- The biggest financial reform of our generation… The 5 dives headfirst into Obama’s new plan
- Stock market sell-off pauses… Wayne Burritt with the next short-term technical target
- Dollar dips on new government reform… Chris Mayer on the near certainty of inflation
- Paul Van Eden packs some sober advice on gold
- Plus, feeling frustrated by the Fed’s free reign? A cause worth supporting, below
Are we reading this right? The new president wants to give the Federal Reserve… more power?
The very body that’s easy credit policies over the past 15 years helped fulminate the largest speculative bubble in history… could soon oversee nearly every major company in the U.S.?
In a surprisingly brief (for Washington standards) 88-page plan released yesterday, President Obama revealed the first steps toward the biggest financial overhaul since post-Depression reform. We could fill the next five minutes with juicy bits from the plan, but here are just the ones that made us choke on our morning brew:
- The Fed — already the controller of money supply and interest rates — will be given “authority and accountability for consolidated supervision and regulation of Tier 1 FHCs.” And what the hell is a Tier 1 FHC? Glad you asked… it’s ANY company “whose failure could pose a threat to financial stability due to their combination of size, leverage, and interconnectedness.” In simple terms, the Fed will become the master of all things “too big to fail”
We’re with you, Ben… scares us too
- The FDIC (and maybe the Treasury) could have a third option for failing companies. Not content with just the “big bailout” or “let ’em fail” options, the plan proposes to allow federal regulators to overtake failed companies and sell their assets to investors, much like the FDIC already does with dead banks
- The private sector gets the regulations you’d expect… higher capital requirements at banks, tighter borrowing standards at mortgage lenders, lots of restrictions on complex derivatives and so on… typical reactionary reform. But one notably absent smackdown: rating agencies will be untouched
- The Office of Thrift Supervision is the fall guy. The OTS will be abolished under the plan, thus taking the blame for nefarious companies it oversaw like AIG and WaMu. Years of free money interest rates from the Fed, all the blundering bailouts at the Treasury and the total inadequacy of the SEC will go unnoted. In fact, all three of those agencies are getting more money and responsibility. Par for the course in 2009… the bigger your failure, the greater your reward.
And just one more… we can’t resist. A whole new bureaucratic arm will be created: the Consumer Financial Protection Agency. You see, it’s not our own fault that millions of Americans signed up for liar loans, high-interest credit cards and no-money-down adjustable-rate mortgages. It’s those damn predatory lenders! Thus, this new office will be tasked with saving us from ourselves. Best of luck.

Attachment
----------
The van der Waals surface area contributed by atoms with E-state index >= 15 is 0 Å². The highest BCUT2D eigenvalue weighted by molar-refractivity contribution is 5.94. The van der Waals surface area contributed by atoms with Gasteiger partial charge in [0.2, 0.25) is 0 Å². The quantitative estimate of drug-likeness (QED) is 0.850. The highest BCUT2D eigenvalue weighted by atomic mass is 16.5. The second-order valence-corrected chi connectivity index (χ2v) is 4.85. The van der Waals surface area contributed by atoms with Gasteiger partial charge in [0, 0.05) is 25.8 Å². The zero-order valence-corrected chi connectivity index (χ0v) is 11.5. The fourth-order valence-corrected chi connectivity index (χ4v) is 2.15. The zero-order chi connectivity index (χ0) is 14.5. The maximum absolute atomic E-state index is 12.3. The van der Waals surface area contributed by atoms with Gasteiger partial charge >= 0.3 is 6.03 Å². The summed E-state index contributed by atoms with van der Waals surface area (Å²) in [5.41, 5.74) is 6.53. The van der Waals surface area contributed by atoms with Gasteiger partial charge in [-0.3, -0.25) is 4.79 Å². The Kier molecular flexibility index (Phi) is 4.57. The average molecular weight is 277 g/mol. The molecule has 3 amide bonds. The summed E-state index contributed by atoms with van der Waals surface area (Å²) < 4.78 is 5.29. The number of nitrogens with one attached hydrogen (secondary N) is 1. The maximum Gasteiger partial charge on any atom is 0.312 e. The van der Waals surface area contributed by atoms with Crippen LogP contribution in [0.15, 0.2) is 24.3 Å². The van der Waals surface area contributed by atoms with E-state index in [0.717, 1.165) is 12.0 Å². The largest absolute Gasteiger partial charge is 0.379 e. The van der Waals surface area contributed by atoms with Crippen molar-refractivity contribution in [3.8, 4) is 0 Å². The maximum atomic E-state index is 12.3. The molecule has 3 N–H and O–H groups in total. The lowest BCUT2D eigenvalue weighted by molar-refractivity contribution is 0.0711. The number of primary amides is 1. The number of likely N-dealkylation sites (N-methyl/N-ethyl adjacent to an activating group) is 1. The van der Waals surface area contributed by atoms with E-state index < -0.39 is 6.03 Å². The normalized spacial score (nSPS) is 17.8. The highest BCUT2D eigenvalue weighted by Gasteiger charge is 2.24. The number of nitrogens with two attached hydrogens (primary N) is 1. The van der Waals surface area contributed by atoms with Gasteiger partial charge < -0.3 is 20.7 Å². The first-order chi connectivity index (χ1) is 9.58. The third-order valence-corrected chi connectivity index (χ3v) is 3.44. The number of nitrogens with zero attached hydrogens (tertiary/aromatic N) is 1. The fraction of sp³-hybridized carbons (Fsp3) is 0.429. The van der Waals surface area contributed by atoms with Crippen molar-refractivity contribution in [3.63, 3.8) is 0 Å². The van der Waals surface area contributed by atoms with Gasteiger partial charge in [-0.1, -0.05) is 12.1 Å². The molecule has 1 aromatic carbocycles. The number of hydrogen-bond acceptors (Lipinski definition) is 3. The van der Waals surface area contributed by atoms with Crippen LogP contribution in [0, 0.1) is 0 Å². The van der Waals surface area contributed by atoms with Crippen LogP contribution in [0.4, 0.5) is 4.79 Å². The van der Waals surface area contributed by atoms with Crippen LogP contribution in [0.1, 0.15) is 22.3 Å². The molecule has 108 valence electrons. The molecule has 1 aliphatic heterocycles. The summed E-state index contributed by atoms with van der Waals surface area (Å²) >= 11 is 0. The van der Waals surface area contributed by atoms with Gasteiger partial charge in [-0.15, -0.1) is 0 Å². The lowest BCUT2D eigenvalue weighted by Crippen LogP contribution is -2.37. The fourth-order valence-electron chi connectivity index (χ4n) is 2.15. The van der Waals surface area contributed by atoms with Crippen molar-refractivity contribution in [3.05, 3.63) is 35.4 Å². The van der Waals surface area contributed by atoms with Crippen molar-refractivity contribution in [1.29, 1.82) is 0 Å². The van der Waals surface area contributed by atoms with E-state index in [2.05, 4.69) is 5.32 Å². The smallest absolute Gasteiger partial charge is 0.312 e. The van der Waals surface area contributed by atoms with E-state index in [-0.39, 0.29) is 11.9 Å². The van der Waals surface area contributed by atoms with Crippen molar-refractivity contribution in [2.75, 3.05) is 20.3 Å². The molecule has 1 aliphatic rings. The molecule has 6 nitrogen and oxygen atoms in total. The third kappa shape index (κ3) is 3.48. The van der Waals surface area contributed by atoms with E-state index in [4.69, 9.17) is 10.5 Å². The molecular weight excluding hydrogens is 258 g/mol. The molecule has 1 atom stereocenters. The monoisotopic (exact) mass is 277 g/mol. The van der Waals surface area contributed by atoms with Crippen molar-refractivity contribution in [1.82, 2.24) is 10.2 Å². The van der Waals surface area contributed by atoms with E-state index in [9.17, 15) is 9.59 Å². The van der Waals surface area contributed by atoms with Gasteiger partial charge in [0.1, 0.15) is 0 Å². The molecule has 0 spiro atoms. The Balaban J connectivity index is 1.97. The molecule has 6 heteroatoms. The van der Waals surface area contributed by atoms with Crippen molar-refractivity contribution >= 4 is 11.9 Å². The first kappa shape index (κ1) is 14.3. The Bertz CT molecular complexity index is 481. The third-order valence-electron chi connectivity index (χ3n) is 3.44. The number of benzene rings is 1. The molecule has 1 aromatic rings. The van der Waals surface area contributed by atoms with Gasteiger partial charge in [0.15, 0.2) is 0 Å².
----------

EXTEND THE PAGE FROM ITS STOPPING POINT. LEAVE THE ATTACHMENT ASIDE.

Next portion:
We’re premature in passing judgment on this reform. After all, it’s yet to pass through the slimy halls of Congress. When Hank Paulson proposed the three-page, carte blanche TARP, it came out of the Senate 448 pages heavier, with such memorable additions as the “exemption from excise tax for certain wooden arrows designed for use by children.” We’ll let you know how they manage to “improve” this proposal.
For more, and how you can voice your opinion on this matter, check out the reader mail at the end of today’s issue.
Oy… even Larry Kudlow gets it.
The stock market gave lukewarm approval to the new array of reform. Its announcement pulled markets from a loss to a flat close yesterday. And this morning, Tim Geithner’s explanation of the various regulations before Congress is helping pull indexes up to about a 1% gain.
Still, for the week, the S&P 500 is down 2.5%.
“No market goes straight up,” says one of our options traders, Wayne Burritt. “That’s why pullbacks like the one we’ve experienced over the last few days are not only natural, but welcome.
“When markets take a break, they give new traders and investors a chance to jump in at lower prices. That provides new buying pressure for a new bull run down the road. Plus, they give traders a chance to bank some cash, another positive for sure.
“The S&P 500 has had quite a challenge getting and staying above the important 944 level. That level — which the market first failed to eclipse on Jan. 6 — has proved to be a stubborn resistance level. In fact, if you take a good look at the market’s action prior to the recent pullback, you can clearly see that 944 continues to be a sticking point.
“But here’s the key: While we’d love to see the market blow through 944, the fact that it continues to take shots at that level is a positive: Repeated attempts — even if they haven’t yet succeeded — are a clear sign that U.S. stocks aren’t about to give up. And that means it’s only a matter of time before 944 is history. And once that happens, hold onto your hats . The charge higher could be spectacular.”
If you’d like to be prepared for another leg up, Wayne’s Easy Money Options would be a great place to start. It’s an affordable, simple guide to the complicated options trade. Details here.
Traders understandably sold the dollar yesterday. Right as President Obama announced his financial reform, the dollar index plunged half a point, to just above 80, where it remains today.